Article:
OpinionThe Israeli government hereby declares war on… Israeli high-tech
The Israeli government hereby declares war on… Israeli high-tech
Barak Eilam, the CEO of NICE, calls on the government to go through some deep soul searching and quickly reverse their decisions, for the prosperity of a strong Israel
Towards the end of 2022 a new Israeli government was formed, carrying with it good tidings for the state and people of Israel - a return to stability following more than two years of political chaos. Today, less than two months after its creation, this hope for stability has been replaced with the winds of war, a war against the high-tech industry. The new government has targeted a new enemy: Israeli high-tech.
It is a harsh statement to make, but there is no other way to explain the series of decisions and actions made by this government since its inception:
Legislation that eliminates the independence of the judiciary branch, creating a new Israel where nothing is protected. A new reality that will force CEOs and boards of directors to incorporate their companies and move their intellectual property outside of Israel in order to meet their fiduciary responsibility to their investors.
A decision to fully commit to a policy, made by no other country in the world, denying a quarter of its children access to any studies of math and English, the foundations of knowledge for Israeli high-tech’s future generation.
Strange and bewildering decisions for canceling, eliminating, reverting and shifting of resources away from the advancement of transportation, communications and education infrastructure, that is critical to the future of the tech industry in Israel.
And above all, a growing wild incitement over the past several weeks on behalf of Israeli cabinet and parliament members, using violent, ugly and racist language to paint high-tech employees and leaders as the source of all evil.
All this and more brings me to the inevitable conclusion that the new Israeli government is determined to throw the Israeli high-tech sector under the bus to justify moves unparalleled in today’s modern, sane, world.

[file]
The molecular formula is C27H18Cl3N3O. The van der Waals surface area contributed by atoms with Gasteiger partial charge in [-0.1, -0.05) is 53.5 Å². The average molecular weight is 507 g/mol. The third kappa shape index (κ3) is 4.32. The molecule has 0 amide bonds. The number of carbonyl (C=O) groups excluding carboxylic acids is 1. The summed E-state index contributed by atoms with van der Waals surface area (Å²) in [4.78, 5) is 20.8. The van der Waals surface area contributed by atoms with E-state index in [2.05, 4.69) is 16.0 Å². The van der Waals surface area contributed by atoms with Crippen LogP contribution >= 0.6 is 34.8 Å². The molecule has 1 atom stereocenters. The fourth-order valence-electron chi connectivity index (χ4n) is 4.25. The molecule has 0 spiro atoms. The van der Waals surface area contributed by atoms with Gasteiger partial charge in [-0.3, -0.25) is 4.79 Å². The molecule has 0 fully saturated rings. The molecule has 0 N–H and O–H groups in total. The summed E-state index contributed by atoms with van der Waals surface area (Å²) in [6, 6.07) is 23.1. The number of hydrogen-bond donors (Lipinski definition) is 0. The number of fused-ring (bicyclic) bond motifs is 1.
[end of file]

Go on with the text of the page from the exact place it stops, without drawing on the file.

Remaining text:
By virtue of my position, leading a company of 8,500 employees worldwide for the past 10 years, I frequently visit our offices in over 35 countries. Everywhere I go, I am always inundated by requests from local government officials to meet with them, and they always ask me - how can we help?
In Israel, not only are no elected officials busy with finding ways to help, but Israel of 2023 is the only place in the world where high tech leaders feel unwelcome by the government.
High-tech is one of the most complex, fast-moving and competitive industries in the world. It is an industry that demands spending every hour of the day and every available resource in innovation, creativity and rapid response to market dynamics. As the saying goes, you snooze – you lose. Thus, the message sent by the international investment community to Israeli high-tech company leaders is clear: You do not have the privilege of working in an environment that allows even the slightest distraction from focusing on your target markets and business success.
And just before politicians take this article and apply a host of various derogatory names to me and my colleagues, I suggest they carefully examine the human makeup of NICE and other high-tech Israeli companies. I believe they would find it is a highly diverse environment, that achieves excellence exactly because it puts aside any considerations of religion, nationality, race or sex, focusing instead solely on the capabilities and potential of its employees.
Israel faces many challenges. The Israeli high-tech sector and its leaders have their share of multiple global challenges. And although I feel that it may already be too late, I call on the new government to go through some deep soul searching and quickly reverse their decisions, for the prosperity of a strong Israel.
Barak Eilam is the CEO of NICE